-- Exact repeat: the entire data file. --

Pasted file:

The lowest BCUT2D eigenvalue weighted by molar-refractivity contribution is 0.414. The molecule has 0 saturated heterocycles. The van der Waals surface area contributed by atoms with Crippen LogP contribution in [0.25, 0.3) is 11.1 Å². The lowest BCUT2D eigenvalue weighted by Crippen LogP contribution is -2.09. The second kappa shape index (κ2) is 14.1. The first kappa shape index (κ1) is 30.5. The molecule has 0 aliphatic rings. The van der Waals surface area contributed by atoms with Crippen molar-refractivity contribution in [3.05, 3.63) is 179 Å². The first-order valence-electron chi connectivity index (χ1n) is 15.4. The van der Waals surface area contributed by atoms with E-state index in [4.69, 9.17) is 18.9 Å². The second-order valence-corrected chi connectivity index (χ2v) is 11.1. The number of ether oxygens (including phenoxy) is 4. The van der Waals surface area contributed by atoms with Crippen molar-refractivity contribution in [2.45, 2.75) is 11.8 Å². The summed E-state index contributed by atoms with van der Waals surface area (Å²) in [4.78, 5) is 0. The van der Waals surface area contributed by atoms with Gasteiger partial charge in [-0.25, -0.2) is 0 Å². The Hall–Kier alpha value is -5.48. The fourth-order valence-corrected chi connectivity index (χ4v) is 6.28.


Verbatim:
The lowest BCUT2D eigenvalue weighted by molar-refractivity contribution is 0.414. The molecule has 0 saturated heterocycles. The van der Waals surface area contributed by atoms with Crippen LogP contribution in [0.25, 0.3) is 11.1 Å². The lowest BCUT2D eigenvalue weighted by Crippen LogP contribution is -2.09. The second kappa shape index (κ2) is 14.1. The first kappa shape index (κ1) is 30.5. The molecule has 0 aliphatic rings. The van der Waals surface area contributed by atoms with Crippen molar-refractivity contribution in [3.05, 3.63) is 179 Å². The first-order valence-electron chi connectivity index (χ1n) is 15.4. The van der Waals surface area contributed by atoms with E-state index in [4.69, 9.17) is 18.9 Å². The second-order valence-corrected chi connectivity index (χ2v) is 11.1. The number of ether oxygens (including phenoxy) is 4. The van der Waals surface area contributed by atoms with Crippen molar-refractivity contribution in [2.45, 2.75) is 11.8 Å². The summed E-state index contributed by atoms with van der Waals surface area (Å²) in [4.78, 5) is 0. The van der Waals surface area contributed by atoms with Gasteiger partial charge in [-0.25, -0.2) is 0 Å². The Hall–Kier alpha value is -5.48. The fourth-order valence-corrected chi connectivity index (χ4v) is 6.28.